A Brief Reflection on the Christmas Truce of 1914
By Ken K. Gourdin
Reportedly, during the Christmas season of 1914, while World War I was underway, groups of opposing forces at various points along the lines of battle entered into a sort of tacit “gentleman’s agreement” (my phrase) that there would be an informal cessation of hostilities. Reportedly, small gifts (many from soldiers’ rations) were exchanged, and the men sang Christmas carols to each other in their native language across the lines and wished one another “Merry Christmas” in the tongues of their once-and-future adversaries.
Whether the so-called Christmas Truce of 1914 was unique or not; whether it was widespread or localized; whether it was long-lasting or short-lived; whether a friendly soccer match occurred between men on opposing sides or not, the Christmas-time cessation of hostilities does put the lie to the notion that (because of evolutionary forces or for some other cause) humanity defaults to warfare and to lesser forms of conflict to settle differences—whether such differences be large or small.
To be sure, one of the reasons what the Book of Mormon’s King Benjamin called “the natural man” is “an enemy to God” is because of how such a man chooses to settle conflicts and disagreements. Thus, he said, the antidote to “the natural man” (and, by extension, the antidote to his propensity for conflict) is to “yield[ ] to the enticings of the Holy Spirit,” and to “put[ ] off the natural man,” to “becom[e] a saint through the atonement of Christ,” and to “becom[e] as a little child, submissive, meek, humble, patient, full of love, willing to submit to all things which the Lord seeth fit to inflict upon him, even as a child doth submit to his father.” See Mosiah 3:19 in the Book of Mormon.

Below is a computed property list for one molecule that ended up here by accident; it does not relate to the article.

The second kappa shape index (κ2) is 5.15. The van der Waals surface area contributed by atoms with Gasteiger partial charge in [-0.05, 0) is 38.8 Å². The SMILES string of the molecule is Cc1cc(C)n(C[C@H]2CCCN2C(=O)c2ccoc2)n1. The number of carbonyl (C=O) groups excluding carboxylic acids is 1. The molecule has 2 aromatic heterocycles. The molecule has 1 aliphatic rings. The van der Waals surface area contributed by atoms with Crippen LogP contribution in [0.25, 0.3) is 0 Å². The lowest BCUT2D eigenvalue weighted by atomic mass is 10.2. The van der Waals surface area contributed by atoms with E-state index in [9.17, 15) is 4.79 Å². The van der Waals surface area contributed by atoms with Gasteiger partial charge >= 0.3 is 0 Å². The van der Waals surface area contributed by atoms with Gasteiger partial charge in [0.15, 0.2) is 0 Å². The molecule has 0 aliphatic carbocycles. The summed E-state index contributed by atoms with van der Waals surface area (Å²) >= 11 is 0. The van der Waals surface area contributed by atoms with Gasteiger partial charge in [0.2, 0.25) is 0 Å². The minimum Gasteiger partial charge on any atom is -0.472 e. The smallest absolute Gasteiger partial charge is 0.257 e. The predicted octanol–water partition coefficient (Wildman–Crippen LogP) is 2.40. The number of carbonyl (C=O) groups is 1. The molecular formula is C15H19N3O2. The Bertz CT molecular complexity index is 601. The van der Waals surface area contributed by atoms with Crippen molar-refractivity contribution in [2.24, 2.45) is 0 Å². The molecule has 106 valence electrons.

Ezra Taft Benson, formerly President of the Church of Jesus Christ of Latter-day Saints, pointed out that unrighteous pride can have deleterious and devastating consequences to larger groups, as well as to individuals. He said, “The scriptures abound with evidences of the severe consequences of the sin of pride to individuals, groups, cities, and nations. ‘Pride goeth before destruction.’ (Prov. 16:18.) It destroyed the Nephite nation and the city of Sodom. (See Moro. 8:27; Ezek. 16:49–50.)” Thus, it follows that just as unrighteous pride may lead to war, which, in turn, may lead to destruction, so humility may lead to peace, which may lead to the preservation of “individuals, groups, cities, and nations.”
Whatever the case regarding the reported Christmas “truce” of 1914, given the fact that it occurred during this time of year when so much of the world pauses to reflect on the gifts given to humanity by Jesus of Nazareth, it does illustrate the point that men, groups, cities, and nations may, indeed, have “peace on earth, goodwill to men” if they choose them, and then if they act according to that choice.
I’ve always liked Lloyd Newell’s sign-off at the end of every broadcast of Music and The Spoken Word, the nation’s longest-running, uninterrupted radio and television broadcast which features America’s Choir, The Mormon Tabernacle Choir. At the end of every episode, he says, “May peace be with you, this day and always.” We should remember that, while favorable circumstances this time of year can do much to make such peace possible, we can have true peace regardless of circumstance. Indeed, may such peace be with us all—during this Season of Peace which is dedicated to celebrating the life of the Prince of Peace, and always.
Update, December 18, 2014: I thought this was interesting:
Update, December 24, 2014: I thought this was interesting, and, with a caveat, I agree with the professor’s overall point that what unites us should be stronger than what divides us, especially at this time of year (but, indeed, all year round). That is to say, I agree with his overall point, as long as he does not define such terms as “divisive rhetoric” as, “opinion(s) with which I disagree.” For my part, I do have strong opinions about many things, but I also try to recognize that if two people are of exactly the same opinion on absolutely everything, one of them is unnecessary. I certainly don’t think you’re unnecessary: